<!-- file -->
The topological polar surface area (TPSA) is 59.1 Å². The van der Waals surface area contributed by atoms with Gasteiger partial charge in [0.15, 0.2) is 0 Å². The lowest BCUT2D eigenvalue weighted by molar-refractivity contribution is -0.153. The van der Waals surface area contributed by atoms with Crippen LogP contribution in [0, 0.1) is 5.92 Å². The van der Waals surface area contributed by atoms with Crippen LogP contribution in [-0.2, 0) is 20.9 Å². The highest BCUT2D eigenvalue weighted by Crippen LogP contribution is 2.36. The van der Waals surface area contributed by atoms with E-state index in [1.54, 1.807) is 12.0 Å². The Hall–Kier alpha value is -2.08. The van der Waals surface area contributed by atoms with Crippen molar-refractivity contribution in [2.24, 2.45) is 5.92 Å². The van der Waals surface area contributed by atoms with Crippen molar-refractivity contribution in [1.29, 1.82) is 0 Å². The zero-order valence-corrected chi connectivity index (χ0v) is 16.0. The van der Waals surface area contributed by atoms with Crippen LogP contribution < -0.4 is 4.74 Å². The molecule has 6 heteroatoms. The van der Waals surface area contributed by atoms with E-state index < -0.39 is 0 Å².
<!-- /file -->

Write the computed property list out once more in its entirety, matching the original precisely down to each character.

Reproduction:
The topological polar surface area (TPSA) is 59.1 Å². The van der Waals surface area contributed by atoms with Gasteiger partial charge in [0.15, 0.2) is 0 Å². The lowest BCUT2D eigenvalue weighted by molar-refractivity contribution is -0.153. The van der Waals surface area contributed by atoms with Crippen LogP contribution in [0, 0.1) is 5.92 Å². The van der Waals surface area contributed by atoms with Crippen LogP contribution in [-0.2, 0) is 20.9 Å². The highest BCUT2D eigenvalue weighted by Crippen LogP contribution is 2.36. The van der Waals surface area contributed by atoms with E-state index in [1.54, 1.807) is 12.0 Å². The Hall–Kier alpha value is -2.08. The van der Waals surface area contributed by atoms with Crippen molar-refractivity contribution in [2.24, 2.45) is 5.92 Å². The van der Waals surface area contributed by atoms with Crippen molar-refractivity contribution in [1.29, 1.82) is 0 Å². The zero-order valence-corrected chi connectivity index (χ0v) is 16.0. The van der Waals surface area contributed by atoms with Crippen LogP contribution < -0.4 is 4.74 Å². The molecule has 6 heteroatoms. The van der Waals surface area contributed by atoms with E-state index < -0.39 is 0 Å².